(Dan Goodin) Dan Goodin, Ars Technica, 31 Jul 2012 Cloud-based service requires an average of 12 hours to decrypt VPN traffic. Researchers have devised an attack against a Microsoft-developed authentication scheme that makes it trivial to break the encryption used by hundreds of anonymity and security services, including the iPredator virtual private network offered to users of The Pirate Bay. The attack, unveiled by Moxie Marlinspike and David Hulton, takes on average just 12 hours to recover the secret key that iPredator and more than 100 other VPN and wireless products use to encrypt sensitive data. The technique, which has been folded into Marlinspike's CloudCracker service, exploits weaknesses in version 2 of a Microsoft technology known as MS-CHAP, short for Microsoft challenge-handshake authentication protocol. It's widely used to log users into VPN and WPA2 networks and is built into a variety of operating systems, including Windows and Ubuntu. ... http://arstechnica.com/security/2012/07/broken-microsoft-sheme-exposes-traffic/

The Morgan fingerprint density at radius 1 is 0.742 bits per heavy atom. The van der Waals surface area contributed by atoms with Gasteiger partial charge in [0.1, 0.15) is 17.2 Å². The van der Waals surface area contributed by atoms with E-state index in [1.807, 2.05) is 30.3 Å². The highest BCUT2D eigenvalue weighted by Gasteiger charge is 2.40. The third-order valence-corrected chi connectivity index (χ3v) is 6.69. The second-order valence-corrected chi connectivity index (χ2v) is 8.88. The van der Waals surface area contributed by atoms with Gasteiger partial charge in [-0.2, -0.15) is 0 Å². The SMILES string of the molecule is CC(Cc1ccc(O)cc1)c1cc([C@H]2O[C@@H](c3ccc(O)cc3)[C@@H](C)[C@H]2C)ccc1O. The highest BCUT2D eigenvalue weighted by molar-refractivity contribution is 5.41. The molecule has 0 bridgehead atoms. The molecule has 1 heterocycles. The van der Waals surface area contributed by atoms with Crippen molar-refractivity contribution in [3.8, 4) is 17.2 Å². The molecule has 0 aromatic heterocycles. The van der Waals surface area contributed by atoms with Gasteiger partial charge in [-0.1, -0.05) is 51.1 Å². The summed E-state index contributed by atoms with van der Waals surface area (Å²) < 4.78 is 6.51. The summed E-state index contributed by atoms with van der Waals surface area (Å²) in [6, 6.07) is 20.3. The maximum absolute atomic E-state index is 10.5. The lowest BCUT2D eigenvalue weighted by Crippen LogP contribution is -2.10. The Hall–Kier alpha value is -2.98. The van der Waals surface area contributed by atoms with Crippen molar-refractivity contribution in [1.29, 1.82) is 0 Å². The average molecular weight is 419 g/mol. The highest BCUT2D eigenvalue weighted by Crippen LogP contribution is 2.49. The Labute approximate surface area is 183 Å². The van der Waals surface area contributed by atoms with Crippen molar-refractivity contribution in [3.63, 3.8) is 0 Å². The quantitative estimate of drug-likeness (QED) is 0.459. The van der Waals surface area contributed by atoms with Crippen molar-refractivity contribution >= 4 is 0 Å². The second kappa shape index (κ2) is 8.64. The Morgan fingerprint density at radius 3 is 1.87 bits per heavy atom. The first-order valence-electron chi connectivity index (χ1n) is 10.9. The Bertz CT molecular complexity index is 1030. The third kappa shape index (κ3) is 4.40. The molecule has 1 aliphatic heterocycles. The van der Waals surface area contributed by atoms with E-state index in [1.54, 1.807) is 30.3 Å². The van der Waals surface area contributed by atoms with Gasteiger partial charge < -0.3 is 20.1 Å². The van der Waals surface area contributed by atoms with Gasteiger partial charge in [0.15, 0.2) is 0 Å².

Woody Leonhard, *InfoWorld*, 30 Jul 2012 Microsoft hits Java where it hurts Microsoft security researcher warns of deteriorating situation with Java—and not just on Windows. Continuing to use Java puts your company and clients at risk http://www.infoworld.com/t/java-programming/microsoft-hits-java-where-it-hurts-198936
"Researchers have devised an attack against a Microsoft-developed authentication scheme that makes it trivial to break the encryption used by hundreds of anonymity and security services, including the iPredator virtual private network offered to users of The Pirate Bay. The attack, unveiled by Moxie Marlinspike and David Hulton, takes on average just 12 hours to recover the secret key that iPredator and more than 100 other VPN and wireless products use to encrypt sensitive data. The technique, which has been folded into Marlinspike's CloudCracker service, exploits weaknesses in version 2 of a Microsoft technology known as MS-CHAP, short for Microsoft challenge-handshake authentication protocol. It's widely used to log users into VPN and WPA2 networks and is built into a variety of operating systems, including Windows and Ubuntu." http://j.mp/NHKPb0 (ars technica via NNSquad)